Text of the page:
A real mechanical design engineer delves deeper into the recently announced DesignSpark Mechanical 3D design platform.
Have you been following Max Maxfield's recent columns with regard to 3D Printers?
When it came to 3D Design software, Max was originally leaning toward using SketchUp Make coupled with a free plug-in to generate the STL output files required by 3D printers. However, it appears that Max has been swept away by the recent announcement of a new, free 3D design package called DesignSpark Mechanical:
DesignSpark Mechanical is a shot across the bow to the low-cost MCAD world that is beginning to power desktop 3D printers. I was given the opportunity to test this new tool for the last few weeks, and I can say that it stands head and shoulders above the rest.
What allows me to make such a statement? Well, by profession I am a Senior Mechanical Design Engineer. I use high-end, professional-grade MCAD systems on a daily basis. I regularly use CATIA ($35,000 to $100,000+ per seat) and SolidWorks ($4,000 to $10,000 per seat) along with a few other professional design tools. Using these tools, I have designed everything from simple tooling fixtures to complex wind tunnel models to rotor blades for new, advanced helicopters.
What, then, is DesignSpark Mechanical? It is a free-to-use (though not open-source) mechanical CAD system that is offered by Allied Electronics and RS Components. A key feature of DesignSpark Mechanical is its tight integration with a related ECAD platform -- DesignSpark PCB. Furthermore, DesignSpark Mechanical, which is based on a professional-level design package called SpaceClaim, is well suited to producing parts for rapid prototyping.
Before we proceed further, there are a few MCAD concepts one needs to understand. Most MCAD products are either parametric, history-based modelers or direct modelers.
A parametric, history-based modeler has a work flow in which the order of features is important. It also allows for the user to go back in the history of the design and change properties and then have them propagate through the rest of the design.
In contrast, a direct modeler is very easy to use and is not history-based; the order in which a feature is created is irrelevant. Most direct modelers that I have used lack any parametric functionality. DesignSpark Mechanical takes advantage of the ease of being a direct modeler, but it also allows you to add parametric features. This is something that is very useful for doing fast design iterations.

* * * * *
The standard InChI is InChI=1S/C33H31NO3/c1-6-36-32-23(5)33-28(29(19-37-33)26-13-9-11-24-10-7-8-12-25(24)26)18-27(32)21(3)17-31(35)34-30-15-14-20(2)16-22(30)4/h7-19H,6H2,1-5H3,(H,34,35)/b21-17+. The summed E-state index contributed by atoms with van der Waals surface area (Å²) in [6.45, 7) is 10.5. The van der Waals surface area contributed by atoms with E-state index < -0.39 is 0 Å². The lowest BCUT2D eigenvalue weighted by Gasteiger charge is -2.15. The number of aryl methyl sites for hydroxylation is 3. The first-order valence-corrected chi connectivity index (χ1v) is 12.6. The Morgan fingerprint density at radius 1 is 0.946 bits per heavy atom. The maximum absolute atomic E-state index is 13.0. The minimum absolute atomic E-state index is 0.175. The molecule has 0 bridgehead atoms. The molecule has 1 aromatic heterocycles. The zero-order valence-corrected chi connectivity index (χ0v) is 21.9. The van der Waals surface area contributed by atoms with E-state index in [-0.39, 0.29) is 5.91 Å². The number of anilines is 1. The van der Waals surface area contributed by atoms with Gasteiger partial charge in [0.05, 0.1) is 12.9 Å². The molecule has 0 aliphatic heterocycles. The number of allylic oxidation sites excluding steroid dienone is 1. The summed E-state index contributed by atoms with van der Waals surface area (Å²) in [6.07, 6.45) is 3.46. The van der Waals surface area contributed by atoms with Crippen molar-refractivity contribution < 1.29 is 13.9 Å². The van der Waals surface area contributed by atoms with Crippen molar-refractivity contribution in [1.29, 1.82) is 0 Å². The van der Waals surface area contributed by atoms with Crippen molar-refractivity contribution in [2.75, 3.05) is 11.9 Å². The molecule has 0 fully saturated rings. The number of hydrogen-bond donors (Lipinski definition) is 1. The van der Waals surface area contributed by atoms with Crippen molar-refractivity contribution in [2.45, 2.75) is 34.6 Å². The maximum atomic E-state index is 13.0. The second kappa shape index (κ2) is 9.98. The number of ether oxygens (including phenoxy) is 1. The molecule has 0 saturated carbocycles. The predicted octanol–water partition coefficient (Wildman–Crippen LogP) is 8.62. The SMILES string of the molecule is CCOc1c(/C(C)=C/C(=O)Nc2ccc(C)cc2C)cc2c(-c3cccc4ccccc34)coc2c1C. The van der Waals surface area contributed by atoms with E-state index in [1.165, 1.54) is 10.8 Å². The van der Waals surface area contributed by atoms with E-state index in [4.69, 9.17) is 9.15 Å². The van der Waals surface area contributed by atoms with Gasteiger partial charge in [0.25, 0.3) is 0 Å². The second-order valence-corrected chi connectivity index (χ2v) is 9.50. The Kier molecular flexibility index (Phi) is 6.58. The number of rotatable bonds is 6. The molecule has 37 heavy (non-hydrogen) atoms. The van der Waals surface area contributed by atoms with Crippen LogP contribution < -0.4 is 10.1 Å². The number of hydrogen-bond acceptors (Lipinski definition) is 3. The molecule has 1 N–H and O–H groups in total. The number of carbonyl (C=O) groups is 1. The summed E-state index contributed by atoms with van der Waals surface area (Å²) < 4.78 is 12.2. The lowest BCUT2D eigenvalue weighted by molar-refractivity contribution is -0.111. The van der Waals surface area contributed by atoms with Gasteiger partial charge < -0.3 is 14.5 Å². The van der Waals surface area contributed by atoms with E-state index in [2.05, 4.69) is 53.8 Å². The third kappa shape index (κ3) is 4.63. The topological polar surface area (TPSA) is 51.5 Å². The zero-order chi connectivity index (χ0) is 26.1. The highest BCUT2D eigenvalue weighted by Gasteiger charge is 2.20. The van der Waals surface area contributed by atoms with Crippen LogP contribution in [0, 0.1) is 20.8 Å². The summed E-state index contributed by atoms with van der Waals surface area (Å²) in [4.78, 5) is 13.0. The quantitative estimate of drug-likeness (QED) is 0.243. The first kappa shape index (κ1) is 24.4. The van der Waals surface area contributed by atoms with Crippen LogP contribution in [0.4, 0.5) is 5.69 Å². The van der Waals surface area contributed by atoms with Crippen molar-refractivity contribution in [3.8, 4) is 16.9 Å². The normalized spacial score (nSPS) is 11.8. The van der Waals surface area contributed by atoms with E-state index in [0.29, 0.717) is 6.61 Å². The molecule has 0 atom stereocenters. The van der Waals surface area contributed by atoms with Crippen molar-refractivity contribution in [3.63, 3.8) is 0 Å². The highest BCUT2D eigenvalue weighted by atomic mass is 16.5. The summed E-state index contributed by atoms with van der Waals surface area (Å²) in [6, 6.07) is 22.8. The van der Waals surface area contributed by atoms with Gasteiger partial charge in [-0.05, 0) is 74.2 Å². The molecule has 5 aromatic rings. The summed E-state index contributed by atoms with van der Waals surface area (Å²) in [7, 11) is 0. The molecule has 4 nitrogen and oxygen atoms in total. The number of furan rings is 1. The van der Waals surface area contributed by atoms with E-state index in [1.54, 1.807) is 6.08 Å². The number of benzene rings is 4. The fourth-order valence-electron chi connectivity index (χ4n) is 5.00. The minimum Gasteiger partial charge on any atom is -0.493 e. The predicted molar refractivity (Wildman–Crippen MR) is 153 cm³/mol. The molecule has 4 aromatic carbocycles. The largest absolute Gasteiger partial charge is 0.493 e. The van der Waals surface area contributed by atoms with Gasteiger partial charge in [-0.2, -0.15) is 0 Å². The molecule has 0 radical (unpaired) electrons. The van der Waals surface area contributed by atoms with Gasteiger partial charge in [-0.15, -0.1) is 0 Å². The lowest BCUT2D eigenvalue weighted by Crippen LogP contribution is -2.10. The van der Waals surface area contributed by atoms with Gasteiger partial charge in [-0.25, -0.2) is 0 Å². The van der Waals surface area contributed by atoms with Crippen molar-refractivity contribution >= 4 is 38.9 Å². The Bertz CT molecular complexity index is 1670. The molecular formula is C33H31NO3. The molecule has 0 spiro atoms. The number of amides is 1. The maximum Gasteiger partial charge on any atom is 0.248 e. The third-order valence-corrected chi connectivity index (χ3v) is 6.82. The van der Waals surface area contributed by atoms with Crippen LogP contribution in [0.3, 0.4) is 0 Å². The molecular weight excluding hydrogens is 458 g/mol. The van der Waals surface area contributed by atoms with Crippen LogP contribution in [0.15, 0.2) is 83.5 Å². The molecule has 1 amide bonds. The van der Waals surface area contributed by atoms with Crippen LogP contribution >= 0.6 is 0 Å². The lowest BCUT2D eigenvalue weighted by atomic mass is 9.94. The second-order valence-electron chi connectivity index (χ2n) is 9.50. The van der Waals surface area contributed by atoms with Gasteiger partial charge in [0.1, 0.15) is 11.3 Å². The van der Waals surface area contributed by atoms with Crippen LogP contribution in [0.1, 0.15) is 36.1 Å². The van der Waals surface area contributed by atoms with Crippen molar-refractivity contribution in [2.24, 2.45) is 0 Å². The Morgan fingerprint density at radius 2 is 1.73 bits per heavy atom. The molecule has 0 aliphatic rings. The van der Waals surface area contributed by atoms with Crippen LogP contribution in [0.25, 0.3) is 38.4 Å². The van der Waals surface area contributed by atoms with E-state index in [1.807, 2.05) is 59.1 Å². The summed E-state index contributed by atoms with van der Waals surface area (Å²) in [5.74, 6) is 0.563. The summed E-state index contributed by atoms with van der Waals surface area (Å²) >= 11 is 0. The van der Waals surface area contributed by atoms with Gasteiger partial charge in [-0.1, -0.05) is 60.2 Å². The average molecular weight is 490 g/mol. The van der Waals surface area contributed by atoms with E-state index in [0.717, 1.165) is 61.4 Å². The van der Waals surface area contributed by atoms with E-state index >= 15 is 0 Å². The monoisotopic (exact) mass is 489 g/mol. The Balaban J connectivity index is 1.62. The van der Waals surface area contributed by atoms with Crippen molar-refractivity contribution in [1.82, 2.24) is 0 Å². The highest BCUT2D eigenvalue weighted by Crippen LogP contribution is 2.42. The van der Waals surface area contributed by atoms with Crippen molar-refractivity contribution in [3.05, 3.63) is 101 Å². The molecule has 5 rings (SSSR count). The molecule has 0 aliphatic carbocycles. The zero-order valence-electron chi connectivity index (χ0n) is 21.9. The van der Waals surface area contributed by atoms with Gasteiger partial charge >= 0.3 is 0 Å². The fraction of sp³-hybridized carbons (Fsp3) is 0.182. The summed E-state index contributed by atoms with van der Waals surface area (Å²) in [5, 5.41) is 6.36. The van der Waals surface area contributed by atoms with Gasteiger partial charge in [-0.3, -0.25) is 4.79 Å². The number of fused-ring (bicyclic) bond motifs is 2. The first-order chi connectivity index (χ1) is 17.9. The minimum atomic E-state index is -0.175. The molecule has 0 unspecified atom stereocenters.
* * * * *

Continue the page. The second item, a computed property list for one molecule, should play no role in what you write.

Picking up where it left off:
DesignSpark Mechanical also has a very unique workflow. This workflow, which is enabled through the use of SpaceClaim technologies, allows for a much more fluid interaction with the part. Many times all you need to do is select a face and start pulling on it to create anything from extrusions to fillets. This methodology makes it very good for top-down style design work, while the parametric feature also balances the needs found in bottom-up design methodologies. The ease of use in top-down designs means that when you are presented with a model from a friend or colleague, you can easily make modifications or add features that you may require. This would be a much more difficult task when using a parametric, history-based modeler.
Despite all of DesignSpark Mechanical's advantages, I have found one drawback -- it does not allow for STEP file exports. Fortunately, I would say that this should not be a major limitation for those wanting to use this tool for making parts with rapid prototyping methods. The export of STL format files is supported. This file format will allow you to print all your designs on desktop 3D printers and/or send them out to other services, such as Shapeways.
DesignSpark Mechanical is also well supported. On the DesignSpark website you will find both video and written tutorials. There is also a user forum to get support for the questions that have not been answered in the tutorials. The tool also comes with access to a large amount of prebuilt 3D components through the Allied/RS websites. You can think of this like a standard library found in ECAD packages, but for 3D components.
The bottom line is that I would recommend DesignSpark Mechanical over any other low-cost MCAD system that is currently out there. One very important reason for my recommendation is that, once you get to know this system, it will provide valuable job training. This is due to the fact that DesignSpark Mechanical is based on the professional SpaceClaim product, thereby allowing designers to easily add another MCAD system to their resumés. In a competitive job market, this is a great advantage.
Have you used DesignSpark Mechanical yet? If so, what are your thoughts on this tool?